0
gravatar for michael watson IAH-C
14.3 years ago by
michael watson IAH-C3.4k wrote:
Hi Guys Almost finished with this thread, thanks alot for your help :-) >From the documentation on maNormMain and maNormLoess, I should be able to use something like this to get my weights considered: mydata.norm <- maNormMain(mydata, f.loc = list(maNormLoess(x="maA",y="maM",z=NULL, w=weights))) where weights is my vector of weights. However, if I try that, I get: Error in model.frame(formula, rownames, variables, varnames, extras, extranames, : invalid variable type The documentation states that w should be: w: An optional numeric vector of weights. I have weights as a vector, 19200 long, all ones and zeros. My marrayRaw objects have 19200 spots. So I do wonder what could be going wrong, I am sure it is me doing something wrong rather than a bug, however the documentation doesn't really give many clues away :-( Finally, if I try (without the weights): mydata.norm <- maNormMain(mydata, f.loc = list(maNormLoess(x="maA",y="maM",z=NULL))) I get no errors, so it is the weights that are causing the problems! Sorry to go on about this, I know I should use limma but I really would like to get this working! Cheers Mick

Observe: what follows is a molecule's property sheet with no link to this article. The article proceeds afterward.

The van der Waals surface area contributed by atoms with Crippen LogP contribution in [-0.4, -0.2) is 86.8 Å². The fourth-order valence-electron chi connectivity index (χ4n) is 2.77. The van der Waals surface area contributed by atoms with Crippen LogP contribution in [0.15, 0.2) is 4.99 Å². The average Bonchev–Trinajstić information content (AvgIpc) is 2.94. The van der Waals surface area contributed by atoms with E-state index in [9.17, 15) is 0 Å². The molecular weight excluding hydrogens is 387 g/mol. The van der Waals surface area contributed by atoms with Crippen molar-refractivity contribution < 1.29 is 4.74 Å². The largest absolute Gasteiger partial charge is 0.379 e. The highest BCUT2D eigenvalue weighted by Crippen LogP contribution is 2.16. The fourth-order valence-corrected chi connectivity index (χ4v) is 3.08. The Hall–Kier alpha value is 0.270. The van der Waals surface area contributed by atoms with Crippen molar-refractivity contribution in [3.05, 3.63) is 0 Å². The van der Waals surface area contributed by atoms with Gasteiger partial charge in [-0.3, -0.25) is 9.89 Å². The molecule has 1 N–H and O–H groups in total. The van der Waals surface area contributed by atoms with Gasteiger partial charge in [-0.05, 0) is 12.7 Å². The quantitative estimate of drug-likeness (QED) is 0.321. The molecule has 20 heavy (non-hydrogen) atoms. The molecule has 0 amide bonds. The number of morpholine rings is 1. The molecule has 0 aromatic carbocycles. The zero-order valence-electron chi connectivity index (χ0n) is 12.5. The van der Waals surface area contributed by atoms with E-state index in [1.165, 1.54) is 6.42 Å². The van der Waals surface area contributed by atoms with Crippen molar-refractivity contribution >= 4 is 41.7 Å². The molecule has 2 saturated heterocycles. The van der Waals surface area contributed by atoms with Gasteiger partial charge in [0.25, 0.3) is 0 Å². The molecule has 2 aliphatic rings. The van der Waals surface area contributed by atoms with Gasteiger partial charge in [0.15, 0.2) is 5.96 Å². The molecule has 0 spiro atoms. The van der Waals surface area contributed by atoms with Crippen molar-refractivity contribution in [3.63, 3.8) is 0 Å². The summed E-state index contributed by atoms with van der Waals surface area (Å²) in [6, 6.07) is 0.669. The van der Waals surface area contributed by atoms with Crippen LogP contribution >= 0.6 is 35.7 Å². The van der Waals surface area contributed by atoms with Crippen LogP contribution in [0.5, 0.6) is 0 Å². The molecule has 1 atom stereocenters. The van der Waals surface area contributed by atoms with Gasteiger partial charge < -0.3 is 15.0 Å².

ADD COMMENTlink written 14.3 years ago by michael watson IAH-C3.4k
0
gravatar for michael watson IAH-C
14.3 years ago by
michael watson IAH-C3.4k wrote: